The city’s latest legal case against the elderly owner of a Germantown home involved in a long-running dispute with neighbors came to a quiet end in court, but not a lot has changed for the house at 5357 Knox St.
At the end of years of complaints, fines, sporadic work on the house and many, many hearings, Judge Bradley Moss imposed more fines on Anthony R. Byrne, and then closed this chapter in the saga, a case brought against him by the city Historical Commission in 2010.
A long, winding road
There have been other court cases over the years, for unpaid bills and taxes and building standards violations, stretching back more than a decade.
After each court appearance in the latest case, next-door neighbor Julie Baranauskas would faithfully update a group of neighbors, reporters and local officials about the goings-on. She documented Byrne’s no-shows, his lengthy back-and-forth exchanges with the judge, and the court’s largely unsuccessful attempts to bring him in line.
When it was over, she left City Hall to return to her own house, next door to Byrne’s empty one.
“I don’t know where it’s going now,” she said. “Visually, it hasn’t changed a whole lot since three years ago.”
The case wasn’t a total failure — the taxes are current and Byrne did make some substantial court-ordered repairs to the roof, some windows and what’s left of the porch — but in the aggregate, the closing of the case leaves Byrne, Baranauskas and the neighbors in Penn-Knox in roughly the same place they started.
By summer, she predicts, workers from the Department of Licenses and Inspections will be out cutting grass and clearing the sidewalk again. She also wonders if the city won’t now pursue demolition of the house anyway, after fighting for three years to see repairs made.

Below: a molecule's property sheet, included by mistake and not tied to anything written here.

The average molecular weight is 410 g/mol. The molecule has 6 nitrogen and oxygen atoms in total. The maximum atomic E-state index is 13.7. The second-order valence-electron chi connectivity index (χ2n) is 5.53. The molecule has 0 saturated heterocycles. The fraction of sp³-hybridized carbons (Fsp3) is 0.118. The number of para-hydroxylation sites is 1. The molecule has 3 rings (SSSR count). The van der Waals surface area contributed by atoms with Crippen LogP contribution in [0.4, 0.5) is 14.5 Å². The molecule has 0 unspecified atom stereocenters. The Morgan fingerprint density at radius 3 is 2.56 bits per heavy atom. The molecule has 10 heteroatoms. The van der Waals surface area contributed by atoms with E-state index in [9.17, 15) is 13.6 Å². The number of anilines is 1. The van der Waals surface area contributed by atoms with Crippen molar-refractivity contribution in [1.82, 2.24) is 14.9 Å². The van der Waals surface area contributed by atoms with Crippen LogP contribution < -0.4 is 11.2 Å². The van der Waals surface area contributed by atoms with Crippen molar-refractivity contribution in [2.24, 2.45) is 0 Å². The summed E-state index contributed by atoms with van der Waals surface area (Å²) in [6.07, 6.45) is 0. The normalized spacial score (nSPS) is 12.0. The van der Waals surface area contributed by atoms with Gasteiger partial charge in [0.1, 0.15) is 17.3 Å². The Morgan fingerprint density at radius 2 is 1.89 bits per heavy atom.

For his part, Byrne has repeatedly claimed he is the target of years of harassment by his neighbors, whom he has accused of trying to hound him to the grave. He has fought efforts by the Department of Licenses and Inspections to have a structural report done on the property.
L&I has referred questions about the property to the Law Department.
Chief Deputy Solicitor Andrew Ross said while the Historical Commission may choose to bring additional violations, as of right now, the case is closed.
The house does not appear to have a current vacant property license, though some previous L&I violations for having unsecured doors and windows were satisfied.
Don’t get Baranauskas wrong: She understands that in a city where whole blocks are mottled with plywood-covered windows and doors, one vacant house with one derelict property owner in her otherwise stable Penn-Knox neighborhood isn’t the biggest problem.
And yet, she wonders, should the problem of one neighborhood trying to deal with one bad neighbor be so impossible to resolve?
“The whole neighborhood could have been rebuilt with what’s been spent there,” she said.
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